On Monday last week, she was part of an ID- checking cordon at one of the gates into Israelioccupied Jerusalem’s Old City when a local 16-year-old Palestinian boy fatally stabbed her and wounded one of her colleagues before he was ‘neutralised’ — to use the local terminology. The boy’s identity has not been released.
Rose Lubin’s burial was delayed to allow her family to travel from America. But her death has also clearly caught the Israeli, postOctober 7 imagination.
With such a crowd, it is hard to get anywhere near those who are delivering the eulogies. The PA system at the military cemetery on Mount Herzl is not always clear, but key phrases emerge: ‘She knew she didn’t have to . . . she wanted to . . . heroes . . . the Jewish people . . . take away the evil that is upon us . . . ’
Then her younger brother speaks, more clearly. He tells the congregation that as a teenager his big sister changed the colour of her hair to a dizzying degree and recalls how ‘Rose lived life free of judgment. Rose had a great ability to make you feel better . . . [She was] the sweetest person you ever met but also the toughest’.
She loved horses, fishing for catfish and catching fireflies and wanted seven children, he said. ‘She would want us to mourn her, but not give up,’ he added.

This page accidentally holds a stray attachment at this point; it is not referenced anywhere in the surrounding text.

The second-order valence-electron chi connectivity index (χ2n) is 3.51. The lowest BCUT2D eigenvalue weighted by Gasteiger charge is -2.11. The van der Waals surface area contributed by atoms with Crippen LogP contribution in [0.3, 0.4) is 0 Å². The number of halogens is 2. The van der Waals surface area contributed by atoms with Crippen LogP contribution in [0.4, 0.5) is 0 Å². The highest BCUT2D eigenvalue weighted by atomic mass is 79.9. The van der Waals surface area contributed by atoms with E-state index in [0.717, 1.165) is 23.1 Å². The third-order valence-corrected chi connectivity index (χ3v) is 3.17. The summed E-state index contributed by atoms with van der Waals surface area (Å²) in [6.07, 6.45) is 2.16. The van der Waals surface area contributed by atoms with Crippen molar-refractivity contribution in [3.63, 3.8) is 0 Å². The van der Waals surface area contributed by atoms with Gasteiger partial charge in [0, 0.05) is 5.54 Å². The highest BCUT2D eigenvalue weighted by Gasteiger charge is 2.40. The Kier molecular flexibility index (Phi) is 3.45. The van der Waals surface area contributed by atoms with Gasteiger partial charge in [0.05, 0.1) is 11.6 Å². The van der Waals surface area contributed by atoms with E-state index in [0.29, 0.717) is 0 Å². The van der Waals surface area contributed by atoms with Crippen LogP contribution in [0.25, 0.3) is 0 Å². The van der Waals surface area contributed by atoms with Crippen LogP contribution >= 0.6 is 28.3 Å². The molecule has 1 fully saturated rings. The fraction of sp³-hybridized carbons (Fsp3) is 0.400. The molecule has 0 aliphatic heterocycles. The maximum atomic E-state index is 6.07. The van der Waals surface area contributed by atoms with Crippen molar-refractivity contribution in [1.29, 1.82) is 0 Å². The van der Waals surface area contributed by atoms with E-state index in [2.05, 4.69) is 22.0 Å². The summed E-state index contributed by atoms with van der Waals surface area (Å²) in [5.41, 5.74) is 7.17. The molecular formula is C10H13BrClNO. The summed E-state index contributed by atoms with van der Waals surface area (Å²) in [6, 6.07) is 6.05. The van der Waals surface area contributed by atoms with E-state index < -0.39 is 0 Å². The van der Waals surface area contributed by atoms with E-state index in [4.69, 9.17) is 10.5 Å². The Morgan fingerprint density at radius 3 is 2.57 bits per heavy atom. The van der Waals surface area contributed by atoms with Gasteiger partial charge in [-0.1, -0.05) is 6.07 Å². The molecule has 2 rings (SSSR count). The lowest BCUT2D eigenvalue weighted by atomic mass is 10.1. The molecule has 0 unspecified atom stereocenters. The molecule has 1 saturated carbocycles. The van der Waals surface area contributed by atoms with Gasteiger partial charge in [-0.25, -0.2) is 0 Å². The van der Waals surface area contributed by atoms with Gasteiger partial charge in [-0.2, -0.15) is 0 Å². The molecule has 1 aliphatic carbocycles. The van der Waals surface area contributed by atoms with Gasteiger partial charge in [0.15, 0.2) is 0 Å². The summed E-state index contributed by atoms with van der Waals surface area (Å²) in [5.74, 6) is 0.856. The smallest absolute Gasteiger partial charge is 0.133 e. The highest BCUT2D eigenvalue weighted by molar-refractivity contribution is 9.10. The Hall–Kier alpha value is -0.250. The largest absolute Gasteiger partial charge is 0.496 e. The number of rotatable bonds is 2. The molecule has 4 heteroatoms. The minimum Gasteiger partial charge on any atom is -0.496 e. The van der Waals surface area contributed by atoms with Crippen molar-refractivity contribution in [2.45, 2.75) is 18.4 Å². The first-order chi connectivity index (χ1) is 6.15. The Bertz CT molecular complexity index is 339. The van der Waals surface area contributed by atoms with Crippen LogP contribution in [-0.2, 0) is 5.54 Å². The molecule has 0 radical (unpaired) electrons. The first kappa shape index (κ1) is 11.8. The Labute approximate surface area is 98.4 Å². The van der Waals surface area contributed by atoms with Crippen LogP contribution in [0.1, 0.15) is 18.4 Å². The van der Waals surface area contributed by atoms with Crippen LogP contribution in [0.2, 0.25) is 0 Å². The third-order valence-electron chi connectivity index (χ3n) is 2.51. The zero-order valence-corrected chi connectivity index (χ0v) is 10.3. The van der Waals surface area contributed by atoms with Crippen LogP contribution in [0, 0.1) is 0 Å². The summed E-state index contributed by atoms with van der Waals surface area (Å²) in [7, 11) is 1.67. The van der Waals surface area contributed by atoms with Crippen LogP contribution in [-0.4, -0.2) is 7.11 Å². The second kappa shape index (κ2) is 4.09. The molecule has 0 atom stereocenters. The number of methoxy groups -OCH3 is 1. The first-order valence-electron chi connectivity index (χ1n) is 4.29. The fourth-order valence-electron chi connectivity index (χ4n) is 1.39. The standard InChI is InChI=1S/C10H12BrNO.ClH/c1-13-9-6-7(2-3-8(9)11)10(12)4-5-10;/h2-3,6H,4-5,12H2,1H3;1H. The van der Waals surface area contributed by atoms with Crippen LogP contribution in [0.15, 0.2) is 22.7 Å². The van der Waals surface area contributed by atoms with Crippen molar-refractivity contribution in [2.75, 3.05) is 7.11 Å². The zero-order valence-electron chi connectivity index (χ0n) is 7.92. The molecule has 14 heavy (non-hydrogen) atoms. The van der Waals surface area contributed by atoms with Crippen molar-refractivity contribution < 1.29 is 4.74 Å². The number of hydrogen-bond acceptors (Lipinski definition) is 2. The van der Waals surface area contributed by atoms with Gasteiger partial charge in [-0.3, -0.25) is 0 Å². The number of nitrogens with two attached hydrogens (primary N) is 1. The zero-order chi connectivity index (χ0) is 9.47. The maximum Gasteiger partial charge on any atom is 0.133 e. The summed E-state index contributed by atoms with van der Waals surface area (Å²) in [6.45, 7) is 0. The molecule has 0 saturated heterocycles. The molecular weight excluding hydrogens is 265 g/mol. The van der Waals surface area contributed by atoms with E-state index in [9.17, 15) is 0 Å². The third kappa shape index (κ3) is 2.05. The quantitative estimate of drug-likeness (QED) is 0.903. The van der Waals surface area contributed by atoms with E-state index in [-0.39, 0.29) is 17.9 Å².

Then a sister read from a diary that Rose had written.
‘No matter how difficult it is to turn the other cheek I will always strive to do the right thing . . . I am going to do something great for the world . . . ’
MUM FLED WHEN SON BECAME TERRIFIED
KATIA was born into a Jewish family in Sevastopol in what is now Russian- occupied Crimea. She grew up in the Ukrainian port and resort city of Odesa.
This was one of the world’s great cosmopolitan metropolises. Before the Nazi Holocaust the Jewish community represented one-third of the population. Katia’s family survived to live in an independent Ukraine which has a Jewish president, Volodymyr Zelensky.
Katia studied medicine and became a dermatologist and virologist. She moved to a hospital in the capital Kyiv and found a home near to the commuter settlements of Bucha and Irpin. She and her lawyer husband had a son, Stanislav.
On February 24, 2022, when Russia launched its invasion of Ukraine, these comfortable communities were possibly the worst place in the world to be.
‘ We had a big house with a basement and on the first day of the war we moved our everyday life down there,’ she recalls, as her window trembles.
‘We thought this war in Ukraine would last three, five days, not too long. But then one night we go up to our kitchen [to get food] and there was an explosion which made the floor shake and we saw the red flash of the blast.
‘My son, who was only 19 months old, became too scared. He only knew five words. One of those words was “basement”. At that moment I understood that it was time to leave Ukraine.’
They were helped by a local Jewish organisation. First, they got a bus to a synagogue in the capital Kyiv, then moved to Hungary and finally flew to Israel as refugees.
Initially they stayed in a hotel in Jerusalem. Then the state found them this small apartment in Ashkelon, seven miles from the Gaza border. She chose it because she was from Odesa — ‘where my